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Archive for the ‘life’ Category

For my post this month I thought I’d share some pictures* of that most British of pastimes, the New Year Hunt. Traditionally, the hunting season runs from November to April, with Boxing Day or New Year being one of the calendar highlights.

Fox hunting has been illegal in the UK (but not in Northern Ireland) since an Act of Parliament in 2004. The Act has been hotly protested by the pro-hunt lobby—indeed, Otis Ferry, son of the Roxy Music singer Bryan Ferry, wrote an article in the Sunday Times on the subject last week, while the anti-hunt lobby claims that, since the ban, more foxes are slaughtered by illegal hunting than ever before.

Hunts now follow a false scent trail (called drag hunting) and are (meant to be) strictly monitored. While I love foxes, I also love tradition, so for me at least it’s wonderful to be able to see a hunt, even a false one.


The arrival of the hounds, accompanied by the Whipper-In (on the white horse) and the Master of the Hounds (red coat, brown horse).

(more…)

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With all the talk of Wimbledon and grass (a very important subject if you’re a Wimbledon player, official, or fan), I thought I would post about a very different form of lawn.

If you think “The Camomile Lawn” is the title of a book by Mary Wesley, you’d be right. Out of her novels, it’s my second favourite book of hers and I’m delighted to own a signed copy. The novel was turned into a television production described as very close to the original book. This mini-series starred Felicity Kendal, and Paul Eddington of “The Good Life” fame. It also starred Tara Fitzgerald and Claire Bloom, among other recognisable names.

The story is a dramatic backdrop to wartime England as seen through the eyes of five cousins. The expansive camomile lawn sits at the back of a large house owned by one of the character’s aunts. Being the favourite holiday spot for the cousins they gather there in August 1939 at a time when they are still able to enjoy the innocence of youth, even while facing the imminent prospect of war. The novel moves back and forth from this picturesque setting to the devastation of a bombed London where people fight for survival with all the wit and warmth that is common to the human spirit when faced with such dire circumstances. The cousins suffer through loves and losses, while holding dear to the memory of that more innocent time when they played on The Camomile Lawn. Memories of these sometimes-dangerous games (such as “The Terror Run” on the cliff path) are recalled when years later the family gather for a funeral. They also recall their uninhibited behaviour during the war.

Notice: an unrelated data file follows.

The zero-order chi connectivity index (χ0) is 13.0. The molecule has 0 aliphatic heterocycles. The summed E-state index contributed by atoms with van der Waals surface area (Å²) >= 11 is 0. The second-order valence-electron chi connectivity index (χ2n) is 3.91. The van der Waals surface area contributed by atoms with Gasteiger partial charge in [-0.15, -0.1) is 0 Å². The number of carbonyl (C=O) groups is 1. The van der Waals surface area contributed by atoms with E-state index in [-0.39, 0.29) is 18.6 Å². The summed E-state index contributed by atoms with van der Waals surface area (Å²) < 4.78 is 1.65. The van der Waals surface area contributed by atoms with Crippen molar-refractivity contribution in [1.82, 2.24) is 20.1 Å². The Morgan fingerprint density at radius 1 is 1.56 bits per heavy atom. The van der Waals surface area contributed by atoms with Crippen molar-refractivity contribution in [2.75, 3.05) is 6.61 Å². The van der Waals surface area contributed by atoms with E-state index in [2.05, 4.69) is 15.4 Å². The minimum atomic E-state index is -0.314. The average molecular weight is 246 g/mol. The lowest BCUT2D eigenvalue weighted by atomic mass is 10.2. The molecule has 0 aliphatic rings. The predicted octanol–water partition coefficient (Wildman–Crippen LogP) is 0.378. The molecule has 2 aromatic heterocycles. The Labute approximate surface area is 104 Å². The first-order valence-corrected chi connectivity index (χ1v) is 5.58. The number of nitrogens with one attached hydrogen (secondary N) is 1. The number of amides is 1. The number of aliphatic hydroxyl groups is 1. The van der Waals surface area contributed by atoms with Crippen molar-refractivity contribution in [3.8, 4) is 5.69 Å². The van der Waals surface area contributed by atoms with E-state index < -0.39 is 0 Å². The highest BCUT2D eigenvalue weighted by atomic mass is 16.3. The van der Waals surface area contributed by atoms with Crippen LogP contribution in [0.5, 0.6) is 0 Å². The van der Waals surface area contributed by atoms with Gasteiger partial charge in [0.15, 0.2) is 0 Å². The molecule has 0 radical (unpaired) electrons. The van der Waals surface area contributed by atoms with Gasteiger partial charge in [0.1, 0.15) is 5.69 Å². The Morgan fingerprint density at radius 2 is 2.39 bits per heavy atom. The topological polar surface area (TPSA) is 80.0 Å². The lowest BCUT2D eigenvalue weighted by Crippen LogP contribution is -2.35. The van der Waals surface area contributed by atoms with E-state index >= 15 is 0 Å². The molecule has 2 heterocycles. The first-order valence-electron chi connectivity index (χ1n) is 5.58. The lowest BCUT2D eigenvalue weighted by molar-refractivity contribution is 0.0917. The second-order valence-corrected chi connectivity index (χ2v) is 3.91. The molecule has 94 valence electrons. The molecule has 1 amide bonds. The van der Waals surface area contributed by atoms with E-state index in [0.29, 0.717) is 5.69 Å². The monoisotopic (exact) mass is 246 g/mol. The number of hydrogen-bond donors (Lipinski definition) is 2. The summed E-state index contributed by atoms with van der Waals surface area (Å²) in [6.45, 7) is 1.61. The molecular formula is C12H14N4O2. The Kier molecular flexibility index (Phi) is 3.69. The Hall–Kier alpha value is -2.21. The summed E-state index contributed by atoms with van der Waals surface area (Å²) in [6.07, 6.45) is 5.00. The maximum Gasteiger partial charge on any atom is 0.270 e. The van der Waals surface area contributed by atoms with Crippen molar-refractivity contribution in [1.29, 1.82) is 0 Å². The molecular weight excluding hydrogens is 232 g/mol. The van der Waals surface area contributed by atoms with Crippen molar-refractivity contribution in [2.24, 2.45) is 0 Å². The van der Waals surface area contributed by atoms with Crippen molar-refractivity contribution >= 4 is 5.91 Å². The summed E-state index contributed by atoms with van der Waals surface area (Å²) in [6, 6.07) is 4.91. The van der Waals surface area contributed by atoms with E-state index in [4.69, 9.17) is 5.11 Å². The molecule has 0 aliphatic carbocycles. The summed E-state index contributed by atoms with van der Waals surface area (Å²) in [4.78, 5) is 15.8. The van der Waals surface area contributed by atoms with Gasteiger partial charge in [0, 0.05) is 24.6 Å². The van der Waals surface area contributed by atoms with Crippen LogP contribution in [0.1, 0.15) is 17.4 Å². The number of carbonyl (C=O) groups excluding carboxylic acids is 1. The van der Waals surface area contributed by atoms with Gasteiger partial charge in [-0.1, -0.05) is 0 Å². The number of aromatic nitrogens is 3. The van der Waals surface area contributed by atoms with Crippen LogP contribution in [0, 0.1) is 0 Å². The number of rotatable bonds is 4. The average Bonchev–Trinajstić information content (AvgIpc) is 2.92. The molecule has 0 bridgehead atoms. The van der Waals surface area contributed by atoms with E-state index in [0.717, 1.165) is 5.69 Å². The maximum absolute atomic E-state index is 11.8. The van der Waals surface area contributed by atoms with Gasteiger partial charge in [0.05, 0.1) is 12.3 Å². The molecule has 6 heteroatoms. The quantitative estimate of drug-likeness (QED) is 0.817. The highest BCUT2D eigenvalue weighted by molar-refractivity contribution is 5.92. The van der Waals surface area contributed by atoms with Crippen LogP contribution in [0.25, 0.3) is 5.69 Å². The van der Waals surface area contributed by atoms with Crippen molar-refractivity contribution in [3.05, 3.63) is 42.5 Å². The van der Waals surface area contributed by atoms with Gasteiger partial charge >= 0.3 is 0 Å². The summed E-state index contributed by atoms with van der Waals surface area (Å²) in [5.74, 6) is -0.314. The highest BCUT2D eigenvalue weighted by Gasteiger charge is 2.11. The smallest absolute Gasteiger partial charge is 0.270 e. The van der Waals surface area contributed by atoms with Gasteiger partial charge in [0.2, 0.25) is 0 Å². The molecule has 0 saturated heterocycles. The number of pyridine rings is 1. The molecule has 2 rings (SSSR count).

One might well wonder why Mary Wesley chose such a setting as a camomile lawn for the book if one has not experienced “walking with fragrance” a phrase coined by one UK supplier. The scent is such that it could well invoke rich memories, memory being a profound theme of the book. Originating from Greek, the name chamomile, or camomile, means “earth-apple” and although it relates more to the way the plant grows low to the ground and the daisy-like flower some varieties can produce, I liken it more to the scent. Camomile is not a grass, nor related to one. It is a ground-covering plant like many rockery plants. I’ve discovered that it grows and spreads by sending out shoots on all sides from which further roots seem to form and travel down into the soil. Larger plants can have some shoots carefully removed and replanted to fill in barer spots.

Like most herbs, camomile has a long history of therapeutic uses, ranging from skin disorders, cancer treatments, and anti-inflammation creams. Most famously, we associate camomile with its calming influence, particularly with regard to herbal tea. Of the many thousands of people who regularly purchase camomile tea, probably few have heard of growing a whole lawn out of this plant and yet it creates the softest, most springy lawn imaginable. Note: I am not telling you to grow a lawn and make your tea out of it. There are many varieties of this plant and some are better for growing purposes, while others more palatable for tea. Like any plant, do not ingest it unless you are certain it is safe to do so.

A camomile lawn is not only pleasurable to walk on because of its bouncy trait but because of the incredible scent that’s released when the plant is trodden on or rained upon. Elizabethan England knew all about camomile and many poets sang its praises. Buckingham Palace boasts a camomile lawn that dates back to George V.